1. ## Sphere equation (impossible?)

Hi guys,

I just started in on my first math class that deals heavily with three dimensions, and already I'm stumped. The inability to draw clear graphs by hand is crippling!

So here's the problem that's got me. It's really not Calculus, but I didn't know where to post this, and since the class I'm taking is Calc 3, I figured I might as well post it here... sorry if it's the wrong place.

Find the equation of the sphere with points P such that the distance from P to A is twice the distance from P to B.
A(-2,5,2) B(5,2,-3)
So... if I understand correctly then EVERY point on the sphere must satisfy the requirement of having twice the distance from point A as from point B.
Since the whole three-dimensional thing is still so foreign to me, I figured I could get a better understanding by reducing it to 2 dimensions. So I took the cross-section of the plane containing the sphere's center and points A and B, and looked at the circle. I then applied a trial-and-error approach and made the circle centered on the origin with radius 1, then tried to come up with a configuration for points A and B to satisfy the original problem.
I wasn't able to do so.

It seems like the solution to the given condition would be something like an ellipsoid or hyperboloid... not a sphere. Am I missing something, or is this problem maybe just badly worded? Perhaps my prof meant "solid" instead of "sphere"?

Thanks!

2. Originally Posted by Fox2013
Hi guys,

I just started in on my first math class that deals heavily with three dimensions, and already I'm stumped. The inability to draw clear graphs by hand is crippling!

So here's the problem that's got me. It's really not Calculus, but I didn't know where to post this, and since the class I'm taking is Calc 3, I figured I might as well post it here... sorry if it's the wrong place.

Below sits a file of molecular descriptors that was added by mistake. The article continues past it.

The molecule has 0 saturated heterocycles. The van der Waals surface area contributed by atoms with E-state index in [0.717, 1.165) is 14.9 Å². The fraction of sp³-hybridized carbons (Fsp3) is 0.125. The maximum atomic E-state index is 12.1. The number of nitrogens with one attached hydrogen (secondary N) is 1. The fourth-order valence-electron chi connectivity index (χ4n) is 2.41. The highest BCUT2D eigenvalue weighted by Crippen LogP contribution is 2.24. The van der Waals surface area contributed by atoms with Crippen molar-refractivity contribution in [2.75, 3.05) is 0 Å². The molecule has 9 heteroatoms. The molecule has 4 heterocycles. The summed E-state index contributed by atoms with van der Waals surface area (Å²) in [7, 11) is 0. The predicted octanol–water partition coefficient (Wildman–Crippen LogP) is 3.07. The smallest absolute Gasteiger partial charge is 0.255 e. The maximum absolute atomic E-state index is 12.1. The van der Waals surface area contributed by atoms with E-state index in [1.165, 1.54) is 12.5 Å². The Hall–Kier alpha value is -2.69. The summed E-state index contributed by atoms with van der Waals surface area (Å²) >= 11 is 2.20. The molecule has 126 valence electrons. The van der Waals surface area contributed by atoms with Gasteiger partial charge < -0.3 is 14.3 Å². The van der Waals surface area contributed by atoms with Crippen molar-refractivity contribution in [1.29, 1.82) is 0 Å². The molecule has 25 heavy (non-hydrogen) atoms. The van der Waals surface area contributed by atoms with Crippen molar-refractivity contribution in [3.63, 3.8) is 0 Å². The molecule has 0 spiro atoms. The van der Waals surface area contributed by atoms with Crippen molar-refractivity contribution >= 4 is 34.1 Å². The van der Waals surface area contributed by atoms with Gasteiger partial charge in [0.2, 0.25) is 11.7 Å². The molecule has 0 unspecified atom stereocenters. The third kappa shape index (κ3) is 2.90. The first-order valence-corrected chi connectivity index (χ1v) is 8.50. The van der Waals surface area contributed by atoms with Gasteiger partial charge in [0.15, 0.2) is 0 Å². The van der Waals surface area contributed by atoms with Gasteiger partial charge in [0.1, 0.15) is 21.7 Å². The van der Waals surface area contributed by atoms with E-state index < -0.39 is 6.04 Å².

So... if I understand correctly then EVERY point on the sphere must satisfy the requirement of having twice the distance from point A as from point B.
Since the whole three-dimensional thing is still so foreign to me, I figured I could get a better understanding by reducing it to 2 dimensions. So I took the cross-section of the plane containing the sphere's center and points A and B, and looked at the circle. I then applied a trial-and-error approach and made the circle centered on the origin with radius 1, then tried to come up with a configuration for points A and B to satisfy the original problem.
I wasn't able to do so.

It seems like the solution to the given condition would be something like an ellipsoid or hyperboloid... not a sphere. Am I missing something, or is this problem maybe just badly worded? Perhaps my prof meant "solid" instead of "sphere"?

Thanks!

Let $\displaystyle P=(x,y,z)$ be a point in our sphere, then $\displaystyle dist(P,A)=2\cdot dist(P,B)$ , so after squaring both sides we get:

$\displaystyle (x+2)^2+(y-5)^2+(z-2)^2=4[(x-5)^2+(y-2)^2+(z+3)^2)]$ , and opening parentheses and doing a little algebra we get:

$\displaystyle \left(x-\frac{22}{3}\right)^2+(y-1)^2+\left(z+\frac{14}{3}\right)^2=\frac{322}{9}$ , or something like this (check carefully this).

Tonio